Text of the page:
Sunday, November 29, 2009

A Game to Finish

I don't often finish games. Especially those that include a toolset.
DA:O is an exception. I stand on the savegame before the end and actually surprised that I made it this far. The story has been pretty darn good so far. The companions are engaging, the ambience pretty stellar (and funny all too often), and the backdrops are rather eye-catching.

Anyhow, just wanted to say a quick kudos to Bioware for coming through on a great SP adventure (or OC as we like to call it). I know this means that I am about to dive into dangerous waters with a toolset that has yet to see a patch, but as I charge the arch-demon sword drawn, I'm shocked that I not only lived this long, but that I kept logging in for more.

Saturday, November 7, 2009

DA Toolset Released!

Remember how lost you were in the Electron (NWN2) toolset the first time?
"This isn't anything like Aurora...why did they make it so hard?"

Get ready for that overwhelmed feeling all over again. The new Dragon Age toolset is a completely new animal that befuddles and amazes all at the same time. Some intial thoughts as I have only been able to toy with it for one evening:

1) Complex as all get out...but reassuring that it can do so much more than previous toolsets. The learning curve is much higher, but so is the ceiling of what is possible.

2)Levels vs Areas. Here is one of the first things a new builder must grasp the difference between. Terminology in this toolset is completely different. Levels are landscape, decoration, basically all of the static elements of what we are used to calling an area. Areas, on the other hand, inherit the elements of a given level, and allow you to add the in interactive elements. Bioware basically split area design into two facets: static and dynamic.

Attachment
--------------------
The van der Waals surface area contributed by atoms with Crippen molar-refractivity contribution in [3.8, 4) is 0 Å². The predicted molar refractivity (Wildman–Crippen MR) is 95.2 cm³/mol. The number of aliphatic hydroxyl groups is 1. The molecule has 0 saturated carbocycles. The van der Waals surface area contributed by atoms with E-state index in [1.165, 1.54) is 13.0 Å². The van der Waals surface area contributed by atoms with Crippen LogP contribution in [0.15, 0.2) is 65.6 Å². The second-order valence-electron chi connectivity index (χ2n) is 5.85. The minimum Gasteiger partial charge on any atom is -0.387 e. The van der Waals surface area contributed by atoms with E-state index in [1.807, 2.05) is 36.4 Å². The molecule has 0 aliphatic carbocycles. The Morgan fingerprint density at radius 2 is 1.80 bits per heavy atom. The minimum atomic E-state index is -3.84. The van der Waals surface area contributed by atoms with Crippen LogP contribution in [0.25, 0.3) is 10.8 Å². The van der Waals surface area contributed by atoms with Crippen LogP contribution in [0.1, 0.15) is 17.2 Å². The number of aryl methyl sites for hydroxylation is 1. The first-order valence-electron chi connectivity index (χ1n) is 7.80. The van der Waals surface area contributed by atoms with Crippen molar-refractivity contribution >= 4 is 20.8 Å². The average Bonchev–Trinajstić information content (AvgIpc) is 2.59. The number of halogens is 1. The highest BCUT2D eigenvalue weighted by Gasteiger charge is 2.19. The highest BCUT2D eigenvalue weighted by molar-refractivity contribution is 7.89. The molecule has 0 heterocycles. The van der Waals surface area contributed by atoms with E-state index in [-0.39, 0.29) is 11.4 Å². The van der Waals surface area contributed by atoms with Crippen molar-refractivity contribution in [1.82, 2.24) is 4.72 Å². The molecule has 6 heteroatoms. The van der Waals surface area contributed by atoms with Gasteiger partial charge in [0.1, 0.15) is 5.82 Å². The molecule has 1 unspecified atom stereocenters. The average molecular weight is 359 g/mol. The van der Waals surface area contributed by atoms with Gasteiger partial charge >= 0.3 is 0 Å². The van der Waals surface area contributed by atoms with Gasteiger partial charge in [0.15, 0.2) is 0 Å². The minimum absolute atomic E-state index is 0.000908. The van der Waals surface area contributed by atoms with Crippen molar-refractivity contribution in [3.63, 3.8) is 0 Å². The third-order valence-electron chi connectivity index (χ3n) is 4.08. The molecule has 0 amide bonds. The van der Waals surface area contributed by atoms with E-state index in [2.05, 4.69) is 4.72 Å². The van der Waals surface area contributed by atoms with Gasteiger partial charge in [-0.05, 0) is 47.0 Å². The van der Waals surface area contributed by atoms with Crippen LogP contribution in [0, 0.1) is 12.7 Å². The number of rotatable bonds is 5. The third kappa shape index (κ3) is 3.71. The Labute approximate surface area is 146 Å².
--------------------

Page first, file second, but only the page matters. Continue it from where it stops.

3) Um what are these models again? The organization of the models used to create levels and areas is far from intuitive. They are put together in folders that prefix the first three letters of th model, relating to what area of the SP they were used.

4) Thank the Maker for the Wiki. Serioulsy, without the hard work, effort, and screenshots of the beta testers that has been documented in the toolset wiki, this might be a mission impossible. Beerfish went through and snapped shots of many of the models. JasonNH went through and put together cheatsheets of the textures. This is truly a community learning effort.

I have many more thoughts on this but I hesitate to follow the rabbit trail too far before I get some more time logged. I am once again experiencing the exciting feeling of curiosity, terror, and power all wrapped into one.
Design Documents: